Regional District of Bulkley Nechako aim to capture the tourism market

The tourism industry contributes $28 billion to Canada's gross domestic product.

Kevin Eskelin (R) discusses the benefits of local tourism during a recent ‘Tourism Matters’ meeting hosted by the Regional District of Bulkley Nechako.

Kevin Eskelin (R) discusses the benefits of local tourism during a recent ‘Tourism Matters’ meeting hosted by the Regional District of Bulkley Nechako.

The tourism industry contributes $28 billion to Canada’s gross domestic product.

The Regional District of Bulkley Nechako (RDBN) have recognized the economic benefit the industry has and are hoping to capture a bigger slice of the market.

The RDBN hosted a ‘Tourism Matters’ meeting at the Heritage Centre to showcase their recently launched tourism plan.

The plan aims to increase visitor numbers to the local area, increase their length of stay once they arrive and capitalize on word of mouth advertising.

Corrine Swenson, RDBN’s regional strategic development analyst explained the plan and demonstrated tourism specific links, including videos and a data bank of photos on the RDBN’s website during the meeting.

The website includes a searchable database and a local business directory as well as a downloadable tourism brochure and printable road maps for the region.

Swenson said that local businesses can sign up for the business directory directly on the RDBN website home page. Information about the directory is also sent out with business licenses and chamber memberships.

“Businesses can also update their information on the RDBN’s website and the directory can be as extensive as they want, they can add information, photos or a logo,” she added.

Swensen said the RDBN is also starting a tourism signage program looking for ways to improve on local signage.

Clint Fraser, strategic planning and marketing from Northern B.C. Tourism Region also attended the meeting to discuss tourism. He said that the brand of ‘Canada” is well respected throughout the world.

Provincially B.C. is promoted as ‘Supernatural British Columbia’ which is focussed on the landscape.

Regional branding includes the Northern B.C. insignia and promotes the area’s awe inspiring beauty.

“B.C. tourism generates $13.8 billion annually and Northern B.C. generates $1.1 billion of that,” Fraser said.

He said that excluding the United States, 30 per cent of international visitors that travel to Northern B.C. come from Germany, 14 per cent come from the Netherlands, 12 per cent come from United Kingdom, 11 per cent come from the United Kingdom and five per cent from Australia.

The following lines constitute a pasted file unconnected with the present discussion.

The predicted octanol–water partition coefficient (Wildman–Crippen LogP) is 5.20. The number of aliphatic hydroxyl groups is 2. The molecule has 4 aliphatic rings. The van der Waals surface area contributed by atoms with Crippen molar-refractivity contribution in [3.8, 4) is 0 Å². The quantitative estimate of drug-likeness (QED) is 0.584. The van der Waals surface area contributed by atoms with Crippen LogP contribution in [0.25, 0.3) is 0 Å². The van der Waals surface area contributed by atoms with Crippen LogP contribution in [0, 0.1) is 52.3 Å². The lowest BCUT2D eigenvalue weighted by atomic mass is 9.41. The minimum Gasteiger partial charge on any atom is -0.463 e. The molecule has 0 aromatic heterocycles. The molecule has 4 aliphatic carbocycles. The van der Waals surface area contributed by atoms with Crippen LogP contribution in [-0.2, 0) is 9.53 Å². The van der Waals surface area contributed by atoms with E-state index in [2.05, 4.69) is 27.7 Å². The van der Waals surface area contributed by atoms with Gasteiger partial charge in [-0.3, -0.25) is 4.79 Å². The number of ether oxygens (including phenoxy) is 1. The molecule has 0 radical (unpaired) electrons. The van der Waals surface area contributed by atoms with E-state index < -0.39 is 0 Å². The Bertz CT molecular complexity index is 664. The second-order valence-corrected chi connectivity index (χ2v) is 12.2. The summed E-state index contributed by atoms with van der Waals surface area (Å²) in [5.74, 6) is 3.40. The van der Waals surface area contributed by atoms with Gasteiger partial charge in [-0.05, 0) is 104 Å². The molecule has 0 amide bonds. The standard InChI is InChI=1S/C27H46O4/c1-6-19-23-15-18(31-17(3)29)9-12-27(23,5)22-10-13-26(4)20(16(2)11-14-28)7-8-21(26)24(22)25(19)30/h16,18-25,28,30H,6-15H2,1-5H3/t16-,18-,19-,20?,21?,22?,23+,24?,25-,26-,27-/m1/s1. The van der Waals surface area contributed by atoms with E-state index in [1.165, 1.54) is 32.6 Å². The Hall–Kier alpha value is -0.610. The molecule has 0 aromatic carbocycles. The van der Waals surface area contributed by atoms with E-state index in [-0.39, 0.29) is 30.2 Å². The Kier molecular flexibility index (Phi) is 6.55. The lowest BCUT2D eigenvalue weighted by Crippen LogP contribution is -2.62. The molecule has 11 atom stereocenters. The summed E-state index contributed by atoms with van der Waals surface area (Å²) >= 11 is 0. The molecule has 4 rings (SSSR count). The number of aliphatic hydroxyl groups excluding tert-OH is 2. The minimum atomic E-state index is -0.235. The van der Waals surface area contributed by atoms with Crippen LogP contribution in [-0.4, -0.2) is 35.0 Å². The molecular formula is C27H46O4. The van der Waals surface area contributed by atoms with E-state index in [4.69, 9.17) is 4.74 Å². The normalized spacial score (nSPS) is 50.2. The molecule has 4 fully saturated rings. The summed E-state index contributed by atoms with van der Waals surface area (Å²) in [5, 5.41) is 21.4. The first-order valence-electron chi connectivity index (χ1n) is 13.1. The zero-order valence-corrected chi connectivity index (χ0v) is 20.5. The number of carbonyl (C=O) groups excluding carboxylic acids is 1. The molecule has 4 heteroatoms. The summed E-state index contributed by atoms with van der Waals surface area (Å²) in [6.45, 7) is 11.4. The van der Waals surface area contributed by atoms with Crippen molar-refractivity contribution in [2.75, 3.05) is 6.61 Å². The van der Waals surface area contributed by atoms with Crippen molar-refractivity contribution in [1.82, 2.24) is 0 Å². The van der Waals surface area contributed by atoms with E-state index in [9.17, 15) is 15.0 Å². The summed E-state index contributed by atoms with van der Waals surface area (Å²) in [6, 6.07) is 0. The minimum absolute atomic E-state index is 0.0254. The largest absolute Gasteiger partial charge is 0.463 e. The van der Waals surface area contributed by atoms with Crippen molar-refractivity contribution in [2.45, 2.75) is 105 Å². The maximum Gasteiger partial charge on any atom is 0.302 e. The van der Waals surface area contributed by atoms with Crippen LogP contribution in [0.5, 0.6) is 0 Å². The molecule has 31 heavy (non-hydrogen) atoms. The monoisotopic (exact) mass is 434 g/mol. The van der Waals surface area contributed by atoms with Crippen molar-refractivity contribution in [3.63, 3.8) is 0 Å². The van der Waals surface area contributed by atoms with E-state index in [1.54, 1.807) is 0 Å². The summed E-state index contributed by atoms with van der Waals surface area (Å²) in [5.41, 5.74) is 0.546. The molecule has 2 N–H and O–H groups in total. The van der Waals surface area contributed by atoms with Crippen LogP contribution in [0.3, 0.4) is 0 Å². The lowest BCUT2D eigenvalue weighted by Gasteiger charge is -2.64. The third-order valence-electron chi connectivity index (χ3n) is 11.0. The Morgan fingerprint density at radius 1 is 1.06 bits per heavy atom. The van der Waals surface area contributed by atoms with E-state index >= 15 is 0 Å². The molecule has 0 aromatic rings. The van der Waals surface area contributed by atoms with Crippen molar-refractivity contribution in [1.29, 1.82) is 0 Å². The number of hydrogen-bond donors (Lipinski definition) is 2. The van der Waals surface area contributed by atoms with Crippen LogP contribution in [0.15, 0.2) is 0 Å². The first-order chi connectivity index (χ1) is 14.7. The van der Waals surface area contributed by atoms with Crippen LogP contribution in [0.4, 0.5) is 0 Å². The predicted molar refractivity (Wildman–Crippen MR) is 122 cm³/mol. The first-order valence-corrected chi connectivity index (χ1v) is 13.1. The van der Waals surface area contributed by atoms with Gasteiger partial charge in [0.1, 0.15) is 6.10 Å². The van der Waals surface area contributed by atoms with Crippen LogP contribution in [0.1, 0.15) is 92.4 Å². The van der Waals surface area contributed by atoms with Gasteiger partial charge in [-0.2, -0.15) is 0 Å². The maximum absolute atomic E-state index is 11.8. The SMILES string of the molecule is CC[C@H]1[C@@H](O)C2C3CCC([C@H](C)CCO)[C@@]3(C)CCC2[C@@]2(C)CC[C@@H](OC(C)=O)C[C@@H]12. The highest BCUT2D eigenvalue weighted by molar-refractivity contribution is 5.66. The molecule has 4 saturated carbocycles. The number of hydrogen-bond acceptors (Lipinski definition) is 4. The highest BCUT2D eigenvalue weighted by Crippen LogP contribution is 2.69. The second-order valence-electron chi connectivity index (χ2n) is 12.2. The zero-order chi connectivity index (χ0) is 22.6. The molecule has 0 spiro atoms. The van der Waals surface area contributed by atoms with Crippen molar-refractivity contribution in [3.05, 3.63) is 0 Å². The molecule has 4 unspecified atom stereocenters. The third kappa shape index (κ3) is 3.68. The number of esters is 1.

“Australia is an emerging market,” he added.

Of the Canadian visitors that travel to Northern B.C., 88 per cent are from B.C.

Kevin Eskelin, from the Ministry of Forests, Lands and Natural Resource Operations, Recreation Sites and Trails was also in attendance at the meeting.

He said that through mountain pine beetle mitigation funding, dead pine stands have been cleared from a number of recreation sites in the area.

The lumber from these trees was milled and used to build over 200 new picnic tables.

“If we were to purchase these tables they would have cost $500 each … so it was like winning the lotto for us. It also created employment, allowed us to upgrade all recreation sites with new tables and removed a fire hazard,” Eskelin added.

“We want to promote B.C. as a destination for mountain biking,” he said, adding that the ministry has been working in conjunction with the Burns Lake Mountain Biking Association (BLMBA) since 2006 to develop the Boer Mountain bike trails.

“With the declining forest industry there is a need for economic diversification,” he said.

Recreation Sites and Trails B.C. also have a website [www.sitesandtrailsbc.ca] which promotes the local area.

There are photos of recreation sites uploaded, as well as downloadable maps and videos.

To view the local tourism information available on the RDBN’s website go to www.rdbn.bc.ca and click on the visitors information tab.